Impasse To Truncate Growth In Cote d' Ivoire
Until recently when Laurent Gbagbo refused to cede presidential power to the internationally recognised Alassane Ouattara, Cote d' Ivoire economic outlook showcased a continued recovery especially in 2009/2010, boosted by sustained strong cocoa prices, better than expected domestic revenue collection and significant rebound in construction activity.
Despite sporadic power outages and difficulties in the energy and oil refinery sectors, economic growth was pegged at about three per cent for 2010, complemented by a large current account surplus of about seven per cent of GDP (on account of cocoa receipts) and inflation that remained below two per cent.
The hopes for the continuity of these gains following 10 years of political uncertainty have however been dimmed by the current political impasse. Budget deficit which was pegged at 0.5 per cent in June 2010 is projected to reach over three per cent for 2010 fiscal year on account of slow or stalled structural reform implementation in critical areas such as public, energy and cocoa sectors.
Currently, most businesses are reported to be opened, but the movement of goods and people remains limited around the country. Intermittent shortages of key commodities (such as gasoline and food) have raised prices thereby increasing the disruptions to commercial and household activity.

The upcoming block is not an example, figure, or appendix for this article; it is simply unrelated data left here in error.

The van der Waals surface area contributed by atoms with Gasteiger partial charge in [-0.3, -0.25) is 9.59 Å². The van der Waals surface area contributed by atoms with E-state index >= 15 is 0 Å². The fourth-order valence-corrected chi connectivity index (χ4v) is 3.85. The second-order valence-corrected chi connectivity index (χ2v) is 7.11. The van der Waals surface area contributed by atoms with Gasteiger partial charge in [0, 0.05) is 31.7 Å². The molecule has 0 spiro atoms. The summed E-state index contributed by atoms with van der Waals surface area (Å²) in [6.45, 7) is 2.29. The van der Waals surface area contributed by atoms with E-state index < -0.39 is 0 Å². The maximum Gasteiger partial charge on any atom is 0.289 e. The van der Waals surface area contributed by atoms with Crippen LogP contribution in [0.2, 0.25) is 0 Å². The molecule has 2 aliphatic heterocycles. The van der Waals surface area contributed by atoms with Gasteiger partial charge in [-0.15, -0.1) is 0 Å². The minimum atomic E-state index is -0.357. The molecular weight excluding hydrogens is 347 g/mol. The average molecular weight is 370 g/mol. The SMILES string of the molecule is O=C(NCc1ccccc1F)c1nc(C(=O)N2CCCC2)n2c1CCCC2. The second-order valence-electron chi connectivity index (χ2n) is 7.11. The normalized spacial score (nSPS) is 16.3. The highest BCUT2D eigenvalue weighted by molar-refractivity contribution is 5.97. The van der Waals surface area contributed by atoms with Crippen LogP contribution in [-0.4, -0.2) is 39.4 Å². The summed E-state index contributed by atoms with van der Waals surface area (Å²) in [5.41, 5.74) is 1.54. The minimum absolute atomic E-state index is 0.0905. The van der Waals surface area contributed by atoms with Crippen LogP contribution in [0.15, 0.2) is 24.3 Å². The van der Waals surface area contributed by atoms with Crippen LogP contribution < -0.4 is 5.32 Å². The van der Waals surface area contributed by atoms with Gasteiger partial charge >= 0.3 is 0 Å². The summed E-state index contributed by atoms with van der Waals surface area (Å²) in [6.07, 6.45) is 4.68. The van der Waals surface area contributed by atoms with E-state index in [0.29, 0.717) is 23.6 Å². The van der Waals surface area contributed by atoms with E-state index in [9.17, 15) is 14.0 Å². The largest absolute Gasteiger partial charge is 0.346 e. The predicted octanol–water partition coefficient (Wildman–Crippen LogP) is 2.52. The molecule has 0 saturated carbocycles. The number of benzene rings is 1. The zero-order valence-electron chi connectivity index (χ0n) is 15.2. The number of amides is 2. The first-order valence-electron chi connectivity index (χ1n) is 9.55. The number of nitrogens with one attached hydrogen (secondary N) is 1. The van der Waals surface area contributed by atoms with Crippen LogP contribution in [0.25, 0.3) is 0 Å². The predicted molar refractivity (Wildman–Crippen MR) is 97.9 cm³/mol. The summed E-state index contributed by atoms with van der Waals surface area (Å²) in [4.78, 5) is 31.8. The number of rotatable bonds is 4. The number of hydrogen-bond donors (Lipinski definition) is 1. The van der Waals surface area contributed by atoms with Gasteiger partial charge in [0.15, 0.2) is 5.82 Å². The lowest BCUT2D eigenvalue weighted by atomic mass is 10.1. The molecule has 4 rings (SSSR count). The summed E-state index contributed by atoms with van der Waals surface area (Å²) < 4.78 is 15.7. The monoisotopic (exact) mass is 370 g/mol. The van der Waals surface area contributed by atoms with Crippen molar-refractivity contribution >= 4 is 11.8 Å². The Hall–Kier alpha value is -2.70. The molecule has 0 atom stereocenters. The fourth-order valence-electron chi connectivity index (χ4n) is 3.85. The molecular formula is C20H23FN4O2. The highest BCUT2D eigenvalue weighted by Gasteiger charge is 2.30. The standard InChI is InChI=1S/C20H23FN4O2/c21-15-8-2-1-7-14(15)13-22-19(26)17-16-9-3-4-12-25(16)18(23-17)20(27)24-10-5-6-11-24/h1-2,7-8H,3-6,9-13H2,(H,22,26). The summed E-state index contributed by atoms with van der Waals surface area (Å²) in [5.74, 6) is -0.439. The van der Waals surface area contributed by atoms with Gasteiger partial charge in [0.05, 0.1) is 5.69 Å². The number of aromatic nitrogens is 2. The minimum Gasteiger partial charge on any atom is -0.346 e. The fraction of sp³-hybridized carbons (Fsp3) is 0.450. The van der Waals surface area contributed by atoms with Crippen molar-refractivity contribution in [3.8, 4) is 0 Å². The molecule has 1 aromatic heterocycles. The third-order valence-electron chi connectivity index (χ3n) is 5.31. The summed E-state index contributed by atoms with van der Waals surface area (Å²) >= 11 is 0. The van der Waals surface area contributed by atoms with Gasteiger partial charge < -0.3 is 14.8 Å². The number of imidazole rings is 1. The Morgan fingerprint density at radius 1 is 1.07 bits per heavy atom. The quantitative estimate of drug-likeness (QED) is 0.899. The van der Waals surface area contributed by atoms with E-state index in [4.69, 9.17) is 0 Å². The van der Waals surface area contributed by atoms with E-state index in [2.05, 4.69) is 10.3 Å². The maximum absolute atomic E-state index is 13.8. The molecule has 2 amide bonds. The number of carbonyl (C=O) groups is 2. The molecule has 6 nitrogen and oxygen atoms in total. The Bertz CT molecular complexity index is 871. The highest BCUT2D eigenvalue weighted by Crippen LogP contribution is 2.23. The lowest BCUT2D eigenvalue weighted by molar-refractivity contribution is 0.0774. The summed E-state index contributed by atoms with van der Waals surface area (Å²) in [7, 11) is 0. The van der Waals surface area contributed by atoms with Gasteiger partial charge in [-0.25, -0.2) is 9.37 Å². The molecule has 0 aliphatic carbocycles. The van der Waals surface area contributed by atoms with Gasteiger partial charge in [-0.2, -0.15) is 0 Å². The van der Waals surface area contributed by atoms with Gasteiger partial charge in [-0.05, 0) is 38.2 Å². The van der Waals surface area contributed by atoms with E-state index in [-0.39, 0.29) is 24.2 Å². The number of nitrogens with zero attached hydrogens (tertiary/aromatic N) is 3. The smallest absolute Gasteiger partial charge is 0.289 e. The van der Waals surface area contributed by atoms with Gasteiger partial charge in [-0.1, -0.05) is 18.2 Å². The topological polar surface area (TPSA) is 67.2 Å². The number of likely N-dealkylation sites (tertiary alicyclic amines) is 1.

On cautious expectations that the political crisis will extend well into 2011, the infrastructure and economic reforms that Côte d’Ivoire needs in line with IMFcommitments now remains elusive. The economic shocks which will be similar to that of Kenya in 2008 will be compounded by a suspension of IMF’s US$566 million Extended Credit Facility agreed in 2009, if the crisis continues.
We expect sluggish growth to be anchored on distorted power supply, weak infrastructure development, unsustainable public wage bill and poor business environment, deduced from cloudy judicial due course. The crisis will also not make way for the cocoa and coffee sector reforms needed to reach the HIPC floating completion point that would lead to about US$3 billion in external debt relief.
Prior to the recent political crisis, we believed in the opinion that the country needed a rejuvenated rate of investment that is presently less than 10 per cent, mainly in energy and transportation sectors. Within debt sustainability limits therefore, Côte d’Ivoire needed a medium term borrowing model, both internationally and domestically. However, it is impossible to deploy any such strategy with no functioning government.
In such an environment, and with continuing infrastructure bottlenecks and inefficiencies, we project that real growth will continue to weaken to a one to two per cent range. We think that the fiscal deficit will extend to over four per cent of GDP in an environment of weak demand and as such fragile revenue generation, as against an unsustainable public wage outlay.
Based on our expectations for flat cocoa output and prices, current account surplus would be reduced to about two per cent of GDP in 2011. Inflation may be negatively impacted but we expect it to remain in single digits helped by the ongoing implementation of sound monetary policy by the BCEAO and by limited disruptions to food production or availability.